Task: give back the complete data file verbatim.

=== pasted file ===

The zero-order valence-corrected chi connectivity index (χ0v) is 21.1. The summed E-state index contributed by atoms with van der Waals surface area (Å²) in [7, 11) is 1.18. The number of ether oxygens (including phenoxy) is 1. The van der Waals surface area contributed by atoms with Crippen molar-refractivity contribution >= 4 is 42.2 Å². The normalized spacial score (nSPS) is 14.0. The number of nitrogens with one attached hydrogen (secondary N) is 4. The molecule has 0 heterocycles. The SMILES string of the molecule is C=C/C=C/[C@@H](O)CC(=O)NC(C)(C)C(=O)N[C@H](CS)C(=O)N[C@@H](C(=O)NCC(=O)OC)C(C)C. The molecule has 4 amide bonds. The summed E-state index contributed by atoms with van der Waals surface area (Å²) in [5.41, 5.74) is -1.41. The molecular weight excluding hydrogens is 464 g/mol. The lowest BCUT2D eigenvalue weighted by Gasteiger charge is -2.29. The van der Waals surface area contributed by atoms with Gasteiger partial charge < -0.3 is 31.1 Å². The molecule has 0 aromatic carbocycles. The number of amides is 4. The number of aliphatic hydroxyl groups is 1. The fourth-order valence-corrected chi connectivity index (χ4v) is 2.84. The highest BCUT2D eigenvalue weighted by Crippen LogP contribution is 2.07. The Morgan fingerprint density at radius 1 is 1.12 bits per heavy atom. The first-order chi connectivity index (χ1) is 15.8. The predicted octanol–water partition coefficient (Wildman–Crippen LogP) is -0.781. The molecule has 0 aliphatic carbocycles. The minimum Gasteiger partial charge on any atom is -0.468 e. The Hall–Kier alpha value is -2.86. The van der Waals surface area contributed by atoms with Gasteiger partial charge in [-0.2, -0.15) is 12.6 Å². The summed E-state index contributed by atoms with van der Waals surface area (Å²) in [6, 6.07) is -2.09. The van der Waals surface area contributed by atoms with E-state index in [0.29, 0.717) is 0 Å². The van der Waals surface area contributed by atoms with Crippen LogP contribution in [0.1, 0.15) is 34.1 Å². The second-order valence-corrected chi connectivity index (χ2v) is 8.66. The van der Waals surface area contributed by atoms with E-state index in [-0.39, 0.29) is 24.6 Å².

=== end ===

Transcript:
The zero-order valence-corrected chi connectivity index (χ0v) is 21.1. The summed E-state index contributed by atoms with van der Waals surface area (Å²) in [7, 11) is 1.18. The number of ether oxygens (including phenoxy) is 1. The van der Waals surface area contributed by atoms with Crippen molar-refractivity contribution >= 4 is 42.2 Å². The normalized spacial score (nSPS) is 14.0. The number of nitrogens with one attached hydrogen (secondary N) is 4. The molecule has 0 heterocycles. The SMILES string of the molecule is C=C/C=C/[C@@H](O)CC(=O)NC(C)(C)C(=O)N[C@H](CS)C(=O)N[C@@H](C(=O)NCC(=O)OC)C(C)C. The molecule has 4 amide bonds. The summed E-state index contributed by atoms with van der Waals surface area (Å²) in [5.41, 5.74) is -1.41. The molecular weight excluding hydrogens is 464 g/mol. The lowest BCUT2D eigenvalue weighted by Gasteiger charge is -2.29. The van der Waals surface area contributed by atoms with Gasteiger partial charge < -0.3 is 31.1 Å². The molecule has 0 aromatic carbocycles. The number of amides is 4. The number of aliphatic hydroxyl groups is 1. The fourth-order valence-corrected chi connectivity index (χ4v) is 2.84. The highest BCUT2D eigenvalue weighted by Crippen LogP contribution is 2.07. The Morgan fingerprint density at radius 1 is 1.12 bits per heavy atom. The first-order chi connectivity index (χ1) is 15.8. The predicted octanol–water partition coefficient (Wildman–Crippen LogP) is -0.781. The molecule has 0 aliphatic carbocycles. The minimum Gasteiger partial charge on any atom is -0.468 e. The Hall–Kier alpha value is -2.86. The van der Waals surface area contributed by atoms with Gasteiger partial charge in [-0.2, -0.15) is 12.6 Å². The summed E-state index contributed by atoms with van der Waals surface area (Å²) in [6, 6.07) is -2.09. The van der Waals surface area contributed by atoms with E-state index in [0.29, 0.717) is 0 Å². The van der Waals surface area contributed by atoms with Crippen LogP contribution in [0.1, 0.15) is 34.1 Å². The second-order valence-corrected chi connectivity index (χ2v) is 8.66. The van der Waals surface area contributed by atoms with E-state index in [-0.39, 0.29) is 24.6 Å².